Astronomy's summary may be correct when viewing in typical, suburban, moderately light-polluted sites. But they are wrong when viewing at a truly dark site. All of them are visible as smudges in a 6" refractor, and at least 4 are visible in 8" (the close pair is unresolvable). In my 12.5", at 203X, 6 discrete galaxies are visible, and so are their orientations on the sky.
I think Astronomy Magazine, 2006 Collector's Edition, entitled "Explore the Universe" summed it up quite nicely:
Simply seeing Stephan's Quintet (NGC 7317, NGC 7318A, NGC 7318B, NGC 7319, and NGC 7320) is not a challenge. You can glimpse the brightest, NGC 7320 in an 8-inch telescope. Differentiating the galazies' sizes, shapes (3 are spirals, 2 are ellipticals), and brightness, however, requires at least a 16 inch telescope.
Just another reason to get that 20" Obsession I have been obsessing over for the last year or two...
A 16" begins to show details in all of them.
Many observing books slant their observations toward a less-experienced viewer who views under poor skies. There's value in that, but one should not take such "observations" as gospel.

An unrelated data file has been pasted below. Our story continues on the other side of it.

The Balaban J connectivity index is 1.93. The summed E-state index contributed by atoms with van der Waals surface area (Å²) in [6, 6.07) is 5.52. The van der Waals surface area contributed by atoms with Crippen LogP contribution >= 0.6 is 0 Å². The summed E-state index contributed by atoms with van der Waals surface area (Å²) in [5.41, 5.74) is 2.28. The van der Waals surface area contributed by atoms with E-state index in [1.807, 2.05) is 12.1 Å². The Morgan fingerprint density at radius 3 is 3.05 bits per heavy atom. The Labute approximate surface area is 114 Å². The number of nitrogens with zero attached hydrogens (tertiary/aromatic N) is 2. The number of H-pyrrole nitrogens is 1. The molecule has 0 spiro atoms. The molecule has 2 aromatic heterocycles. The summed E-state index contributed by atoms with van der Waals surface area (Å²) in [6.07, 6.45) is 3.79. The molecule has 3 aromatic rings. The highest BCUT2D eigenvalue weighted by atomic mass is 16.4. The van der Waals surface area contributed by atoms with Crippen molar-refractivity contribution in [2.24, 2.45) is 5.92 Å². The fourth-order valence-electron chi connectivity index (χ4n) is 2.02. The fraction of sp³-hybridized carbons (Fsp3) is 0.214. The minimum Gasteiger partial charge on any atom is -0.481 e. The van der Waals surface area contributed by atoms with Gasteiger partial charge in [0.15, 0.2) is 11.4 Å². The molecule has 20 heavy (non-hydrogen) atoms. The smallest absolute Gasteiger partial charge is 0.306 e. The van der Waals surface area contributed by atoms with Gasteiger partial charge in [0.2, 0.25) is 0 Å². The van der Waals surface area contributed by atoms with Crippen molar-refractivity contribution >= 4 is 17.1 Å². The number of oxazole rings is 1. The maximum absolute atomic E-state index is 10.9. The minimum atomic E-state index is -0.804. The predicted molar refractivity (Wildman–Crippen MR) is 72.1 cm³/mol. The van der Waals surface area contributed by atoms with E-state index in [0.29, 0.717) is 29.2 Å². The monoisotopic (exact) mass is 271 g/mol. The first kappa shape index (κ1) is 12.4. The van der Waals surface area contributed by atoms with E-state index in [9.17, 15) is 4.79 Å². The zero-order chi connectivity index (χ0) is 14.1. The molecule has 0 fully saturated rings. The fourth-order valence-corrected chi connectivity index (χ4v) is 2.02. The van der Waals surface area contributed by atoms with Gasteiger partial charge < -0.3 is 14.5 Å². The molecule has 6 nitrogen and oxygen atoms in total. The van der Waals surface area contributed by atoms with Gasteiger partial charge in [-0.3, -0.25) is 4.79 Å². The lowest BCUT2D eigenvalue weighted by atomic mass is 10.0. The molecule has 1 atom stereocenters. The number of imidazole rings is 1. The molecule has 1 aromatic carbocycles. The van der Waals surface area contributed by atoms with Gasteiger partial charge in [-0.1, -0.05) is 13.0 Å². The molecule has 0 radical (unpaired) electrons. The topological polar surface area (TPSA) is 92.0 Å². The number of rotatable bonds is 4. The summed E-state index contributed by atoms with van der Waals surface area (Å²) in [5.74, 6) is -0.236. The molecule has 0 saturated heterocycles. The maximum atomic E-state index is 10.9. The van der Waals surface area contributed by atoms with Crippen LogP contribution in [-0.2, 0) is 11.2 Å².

The key? Have a look. Decide what you can see. Look long and hard. Use averted vision. Use multiple magnifications. Push the limits of your scope. Describe what you see in a log.
Ask these questions:
Actual Catalog Size______________________
Magnitude (Total Integrated)_______________
Apparent Sz (visual impression): V.Large / Large / Medium / Small / V.Small/ Stellar / Other_______________________
Apparent Overall Brightness: Bright / EZ / Moderate / Faint / Very Faint / At Limit
Apparent Shape: Round / Round-Oval / Oval / Elong. / Very Elong. / Lenticular / Other______________________________
Nature/shape of core and nucleus____________________________
Core % of visible galaxy___________________________________
Don't be surprised if you have something to write in on every line.